Washing proper

Fill the washing machine with warm water, never hot water. While it is filling up, add the detergent. Stir to make sure the detergent is fully dissolved.

Put in your quilt. Do the regular warm/cold water wash cycle.

Put the quilt in the machine and select a regular warm/cold water wash cycle. Finally, do the cold/cold water wash cycle minus the detergent.

If your quilt is made of delicate materials, air-dry it in an area out of the sun. This will keep the colors intact because sunlight can fade fabric colors.

Let your quilt have a regular tumble-dry if it is made of good quality fabrics. Do not wring your quilt. It might cause a permanent crease and stresses the quilt’s materials.

Hand washing quilts

You can do hand washing of your quilt if you are up to the hard work. Do it in a large bath tub. Fill it with enough water to submerge your quilt fully with an inch or two of water allowance.

Again, make sure the detergent is fully dissolved before stirring the quilt in the water with your hands. Let the machine do the laundry if you are not up to it.

When you are confident that your quilt can be washed and your fabric can take the stress, then you can have the peace of mind that your quilt will be in good condition for years.

The day will come when you can use something you read about here to have a beneficial impact. Then you’ll be glad you took the time to learn more about Quilting.

About the Author
By Anders Eriksson, feel free to visit his soon to be top ranked Perpetual20 training site: Perpetual 20

PostHeaderIcon Quilting Basics: Tips For Beginners

Imagine the next time you join a discussion about Quilting. When you start sharing the fascinating Quilting facts below, your friends will be absolutely amazed.

Anyone who says that a quilt is simply a patchwork is wrong because behind every quilt is a story and behind every quilter is a storyteller. To become a skillful quilter, not to mention a storyteller, however, is not an overnight task. It involves time, patience, dedication, and most importantly willingness to learn the quilting basics.

It is quite true that it is never easy to be a beginner because you have to learn a lot of things and sometimes experience disappointments when things don’t turn out the way you intended. Self-expectations are enormous, which oftentimes are the most formidable enemies of every beginning quilter. But if there is one thing that can spell success for every beginner, it is the ability to take baby steps, and that means getting down to the very basic and following some tips for beginners.

1. Learn quilting jargons and terminology. Just as a would-be physician studies all the medical terms, you have to learn every word that is associated with quilting. Of course, you don’t do it in a day, all curled up in bed and studying. When you encounter unfamiliar words as you read quilting literature and instructions, find out the meaning at once. If you know the jargons and terminology, you can better follow instructions and communicate with fellow quilters.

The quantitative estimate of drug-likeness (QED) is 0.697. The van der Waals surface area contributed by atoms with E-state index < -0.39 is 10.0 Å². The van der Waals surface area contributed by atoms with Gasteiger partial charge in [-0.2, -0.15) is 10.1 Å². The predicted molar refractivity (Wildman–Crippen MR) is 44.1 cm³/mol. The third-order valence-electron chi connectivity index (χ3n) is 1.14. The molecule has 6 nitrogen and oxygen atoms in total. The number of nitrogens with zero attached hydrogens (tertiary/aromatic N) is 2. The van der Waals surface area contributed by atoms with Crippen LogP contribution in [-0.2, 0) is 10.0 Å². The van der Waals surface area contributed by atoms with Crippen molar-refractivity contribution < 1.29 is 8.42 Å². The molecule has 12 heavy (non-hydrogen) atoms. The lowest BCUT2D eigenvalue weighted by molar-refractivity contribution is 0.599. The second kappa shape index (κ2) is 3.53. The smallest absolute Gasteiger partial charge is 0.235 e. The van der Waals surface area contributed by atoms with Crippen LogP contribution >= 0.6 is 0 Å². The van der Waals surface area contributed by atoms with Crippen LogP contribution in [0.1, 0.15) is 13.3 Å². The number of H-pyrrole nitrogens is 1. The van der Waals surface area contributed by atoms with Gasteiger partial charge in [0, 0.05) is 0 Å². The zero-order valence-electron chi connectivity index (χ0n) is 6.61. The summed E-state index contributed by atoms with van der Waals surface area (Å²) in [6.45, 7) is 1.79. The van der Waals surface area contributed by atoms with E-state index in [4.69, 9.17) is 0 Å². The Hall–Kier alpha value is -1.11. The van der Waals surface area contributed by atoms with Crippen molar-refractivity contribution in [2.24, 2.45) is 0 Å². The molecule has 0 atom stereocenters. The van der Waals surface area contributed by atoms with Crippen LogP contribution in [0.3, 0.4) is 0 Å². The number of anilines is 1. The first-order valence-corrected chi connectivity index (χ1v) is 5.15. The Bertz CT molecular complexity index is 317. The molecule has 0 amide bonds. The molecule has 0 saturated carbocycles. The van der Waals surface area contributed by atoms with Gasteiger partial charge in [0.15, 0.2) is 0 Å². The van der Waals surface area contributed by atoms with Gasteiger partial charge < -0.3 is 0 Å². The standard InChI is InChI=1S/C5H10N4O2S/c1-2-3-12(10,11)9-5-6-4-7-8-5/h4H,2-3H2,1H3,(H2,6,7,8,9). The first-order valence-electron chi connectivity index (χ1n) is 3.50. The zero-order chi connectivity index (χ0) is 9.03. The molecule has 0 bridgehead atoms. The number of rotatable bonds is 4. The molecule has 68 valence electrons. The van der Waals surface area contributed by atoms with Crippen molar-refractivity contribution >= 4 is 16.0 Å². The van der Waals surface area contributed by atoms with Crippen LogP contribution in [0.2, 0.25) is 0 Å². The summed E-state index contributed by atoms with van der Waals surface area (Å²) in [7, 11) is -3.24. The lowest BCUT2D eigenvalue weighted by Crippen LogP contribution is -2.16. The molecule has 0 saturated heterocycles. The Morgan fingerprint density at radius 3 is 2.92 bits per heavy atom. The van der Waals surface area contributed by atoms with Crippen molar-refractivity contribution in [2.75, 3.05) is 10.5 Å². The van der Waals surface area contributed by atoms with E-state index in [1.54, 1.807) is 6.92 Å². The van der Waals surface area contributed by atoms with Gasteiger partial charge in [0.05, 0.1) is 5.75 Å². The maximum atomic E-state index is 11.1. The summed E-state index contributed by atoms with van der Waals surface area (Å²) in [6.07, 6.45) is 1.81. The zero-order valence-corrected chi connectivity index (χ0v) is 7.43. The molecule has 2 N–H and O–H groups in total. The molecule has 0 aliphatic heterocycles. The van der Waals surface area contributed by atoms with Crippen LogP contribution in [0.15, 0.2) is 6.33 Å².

2. Choose simple patterns. It is always tempting to get your hands on the intricately designed patterns; the problem is, they are often more complicated to work with. Save them for future projects. Now that you are starting, be realistic in assessing your skills. It is way better to begin with less complex patterns, those that can guide you through the art, than work on advanced patterns that can potentially exhaust you.

Knowledge can give you a real advantage. To make sure you’re fully informed about Quilting, keep reading.

3. Work on less complicated projects. Again, be realistic. Choose smaller projects like pillowcases, placemats, or table runners and have them as experiments. Because they are small, it is more likely to get them done. As your skills advance, you can do bigger projects.

4. Decide whether to hand quilt or machine quilt. Hand quilting is an old method of quilting and is preferred by many quilters because of its traditional and recreational appeal. It gives quilters more control of the project, an avenue for socialization especially if the quilt is done by a group of people, and a greater sense of hand work. Machine quilting, on the other hand, is faster and easier to do and creates more identical and consistent stitches. It works to your advantage if you know to do both. There are times you may want to hand quilt or machine quilt an entire project, and other times when you feel like hand quilting a part, say the top, and machine-stitching the rest.

5. Learn the different stitches, styles, and techniques. The heart of quilting is in piecing and stitching strips and layers of fabrics, so you have to know how to do these. Take also some time to develop your cutting and basting skills.

6. Avoid being too critical. Remember, you are just starting, and it is very likely that the stitches are less than perfect. It’s okay. Don’t fret over errors; instead, relax and enjoy the quilting process. As you move from project to project, you will discover that your consistency and precision develop. As with anything, practice makes perfect. And before you know it, you have already mastered the quilting basics and moved on to becoming an expert quilter.

About the Author
By Anders Eriksson, feel free to visit his Perpetual20 training site for great bonuses: Perpetual20